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Hélène de Saint-Père
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If like me, you're the kind of person who's desk is always tidy with everything in the right place, who appreciates clarity and structure, and is in generally on the wrong-end of the societal norm of 'just go with the flow', then this film could prove to be quite a challenge.
The first few minutes encapsulate the movie in miniature. We spend the time zipping around a French metro system going nowhere in particular, via a camera attached to the front of various trains, as the timespan unfolds from daylight to darkness. This is intercut with shots of a good-looking chain-smoking bloke in his fifties, watching the subway trains from his motorbike by the side of the tracks. What is he waiting for? What does he look so worried about? Why does he eventually leave? For every answer meted out, another dozen questions take its' place.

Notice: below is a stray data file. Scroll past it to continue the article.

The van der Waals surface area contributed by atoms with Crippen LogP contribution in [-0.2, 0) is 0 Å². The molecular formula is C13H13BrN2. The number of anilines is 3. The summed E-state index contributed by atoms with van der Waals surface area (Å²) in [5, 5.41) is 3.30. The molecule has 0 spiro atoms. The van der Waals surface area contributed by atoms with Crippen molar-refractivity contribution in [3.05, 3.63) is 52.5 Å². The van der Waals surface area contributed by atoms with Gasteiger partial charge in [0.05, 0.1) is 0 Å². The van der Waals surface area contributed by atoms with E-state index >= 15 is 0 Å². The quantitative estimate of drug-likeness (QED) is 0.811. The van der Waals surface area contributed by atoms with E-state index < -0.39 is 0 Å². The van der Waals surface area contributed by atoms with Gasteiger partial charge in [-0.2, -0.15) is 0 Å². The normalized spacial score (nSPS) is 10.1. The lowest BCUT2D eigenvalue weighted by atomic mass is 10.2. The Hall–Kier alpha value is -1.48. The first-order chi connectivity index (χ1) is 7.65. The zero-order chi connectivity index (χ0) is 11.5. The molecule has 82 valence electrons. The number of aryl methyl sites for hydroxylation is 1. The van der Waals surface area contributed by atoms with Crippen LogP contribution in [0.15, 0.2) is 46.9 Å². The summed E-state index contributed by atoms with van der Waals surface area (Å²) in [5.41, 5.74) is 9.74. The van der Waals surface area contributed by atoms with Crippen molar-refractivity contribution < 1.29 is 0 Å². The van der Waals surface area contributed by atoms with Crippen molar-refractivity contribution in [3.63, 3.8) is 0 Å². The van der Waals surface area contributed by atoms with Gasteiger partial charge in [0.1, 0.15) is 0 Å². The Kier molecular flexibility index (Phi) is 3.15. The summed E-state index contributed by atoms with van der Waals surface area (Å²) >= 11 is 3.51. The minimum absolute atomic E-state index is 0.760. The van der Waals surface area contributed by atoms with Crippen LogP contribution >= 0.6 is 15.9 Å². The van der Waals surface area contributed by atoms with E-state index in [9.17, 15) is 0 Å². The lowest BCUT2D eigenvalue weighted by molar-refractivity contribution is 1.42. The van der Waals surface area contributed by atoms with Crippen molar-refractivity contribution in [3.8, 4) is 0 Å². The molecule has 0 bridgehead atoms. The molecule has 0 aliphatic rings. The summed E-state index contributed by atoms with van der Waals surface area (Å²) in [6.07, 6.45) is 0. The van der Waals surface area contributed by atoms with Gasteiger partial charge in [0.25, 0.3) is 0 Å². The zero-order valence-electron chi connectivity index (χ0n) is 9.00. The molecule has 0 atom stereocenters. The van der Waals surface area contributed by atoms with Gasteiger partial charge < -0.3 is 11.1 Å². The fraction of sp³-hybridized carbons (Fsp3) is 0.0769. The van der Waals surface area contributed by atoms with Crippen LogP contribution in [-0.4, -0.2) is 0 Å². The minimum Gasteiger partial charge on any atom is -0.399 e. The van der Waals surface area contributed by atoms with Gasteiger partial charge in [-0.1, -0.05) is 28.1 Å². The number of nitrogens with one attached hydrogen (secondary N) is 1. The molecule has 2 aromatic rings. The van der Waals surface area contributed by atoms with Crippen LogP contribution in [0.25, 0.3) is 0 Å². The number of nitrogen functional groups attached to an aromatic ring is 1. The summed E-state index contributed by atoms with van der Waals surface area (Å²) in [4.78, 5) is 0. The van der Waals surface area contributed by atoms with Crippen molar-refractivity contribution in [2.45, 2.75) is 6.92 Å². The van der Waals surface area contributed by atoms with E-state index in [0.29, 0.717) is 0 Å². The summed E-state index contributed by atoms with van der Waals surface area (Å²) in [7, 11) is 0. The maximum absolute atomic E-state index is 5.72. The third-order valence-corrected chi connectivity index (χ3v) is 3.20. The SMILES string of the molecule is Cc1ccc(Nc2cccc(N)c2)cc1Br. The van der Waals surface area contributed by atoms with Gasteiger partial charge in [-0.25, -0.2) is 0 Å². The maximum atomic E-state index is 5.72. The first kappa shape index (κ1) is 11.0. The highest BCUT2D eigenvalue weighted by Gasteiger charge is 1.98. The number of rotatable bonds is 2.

The plot, such as it is, concerns the changing relationship between a beautiful father/daughter combo (which, at times, seemed to me almost incestuous in tone), and their extended family of neighbours. Most 'stuff' is left unsaid for the viewer to interpret. Instead we are treated to languid, lingering shots of things like, er, doorways and skin. This is most definitely art-house territory, with bits of French-ness thrown in.
I stayed for the Q&A after the Edinburgh Film Festival showing, in the hope that the director (Claire Denis) might shed some light on her work, and indeed she did – long, rambling answers that veered all over the place in an entirely inoffensive but generally incoherent way – just like her film really. Nice enough to look at, but not really my cup of thé au lait, even if there had been some in sulky Noe's fridge. 4/10
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